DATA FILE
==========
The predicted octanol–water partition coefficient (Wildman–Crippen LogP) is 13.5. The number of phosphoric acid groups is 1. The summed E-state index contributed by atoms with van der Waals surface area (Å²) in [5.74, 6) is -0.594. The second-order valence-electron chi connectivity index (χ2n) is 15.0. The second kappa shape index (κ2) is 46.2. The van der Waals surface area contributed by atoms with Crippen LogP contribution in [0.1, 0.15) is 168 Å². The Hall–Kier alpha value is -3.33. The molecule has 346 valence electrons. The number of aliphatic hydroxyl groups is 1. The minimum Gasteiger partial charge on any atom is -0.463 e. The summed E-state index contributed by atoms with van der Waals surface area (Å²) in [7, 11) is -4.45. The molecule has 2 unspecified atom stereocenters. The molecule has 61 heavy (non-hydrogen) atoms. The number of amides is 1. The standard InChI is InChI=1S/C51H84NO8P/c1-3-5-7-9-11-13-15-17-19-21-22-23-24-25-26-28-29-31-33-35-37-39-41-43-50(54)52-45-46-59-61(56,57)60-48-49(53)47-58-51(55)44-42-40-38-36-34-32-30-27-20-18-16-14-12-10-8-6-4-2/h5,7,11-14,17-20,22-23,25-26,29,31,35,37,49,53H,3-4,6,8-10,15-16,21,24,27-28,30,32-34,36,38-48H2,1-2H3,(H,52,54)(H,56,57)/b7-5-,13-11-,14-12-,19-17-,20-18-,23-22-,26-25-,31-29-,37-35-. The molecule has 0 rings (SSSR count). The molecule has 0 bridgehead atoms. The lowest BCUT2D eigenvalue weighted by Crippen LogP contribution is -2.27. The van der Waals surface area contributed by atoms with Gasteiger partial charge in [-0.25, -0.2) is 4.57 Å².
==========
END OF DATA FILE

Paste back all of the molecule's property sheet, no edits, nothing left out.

The predicted octanol–water partition coefficient (Wildman–Crippen LogP) is 13.5. The number of phosphoric acid groups is 1. The summed E-state index contributed by atoms with van der Waals surface area (Å²) in [5.74, 6) is -0.594. The second-order valence-electron chi connectivity index (χ2n) is 15.0. The second kappa shape index (κ2) is 46.2. The van der Waals surface area contributed by atoms with Crippen LogP contribution in [0.1, 0.15) is 168 Å². The Hall–Kier alpha value is -3.33. The molecule has 346 valence electrons. The number of aliphatic hydroxyl groups is 1. The minimum Gasteiger partial charge on any atom is -0.463 e. The summed E-state index contributed by atoms with van der Waals surface area (Å²) in [7, 11) is -4.45. The molecule has 2 unspecified atom stereocenters. The molecule has 61 heavy (non-hydrogen) atoms. The number of amides is 1. The standard InChI is InChI=1S/C51H84NO8P/c1-3-5-7-9-11-13-15-17-19-21-22-23-24-25-26-28-29-31-33-35-37-39-41-43-50(54)52-45-46-59-61(56,57)60-48-49(53)47-58-51(55)44-42-40-38-36-34-32-30-27-20-18-16-14-12-10-8-6-4-2/h5,7,11-14,17-20,22-23,25-26,29,31,35,37,49,53H,3-4,6,8-10,15-16,21,24,27-28,30,32-34,36,38-48H2,1-2H3,(H,52,54)(H,56,57)/b7-5-,13-11-,14-12-,19-17-,20-18-,23-22-,26-25-,31-29-,37-35-. The molecule has 0 rings (SSSR count). The molecule has 0 bridgehead atoms. The lowest BCUT2D eigenvalue weighted by Crippen LogP contribution is -2.27. The van der Waals surface area contributed by atoms with Gasteiger partial charge in [-0.25, -0.2) is 4.57 Å².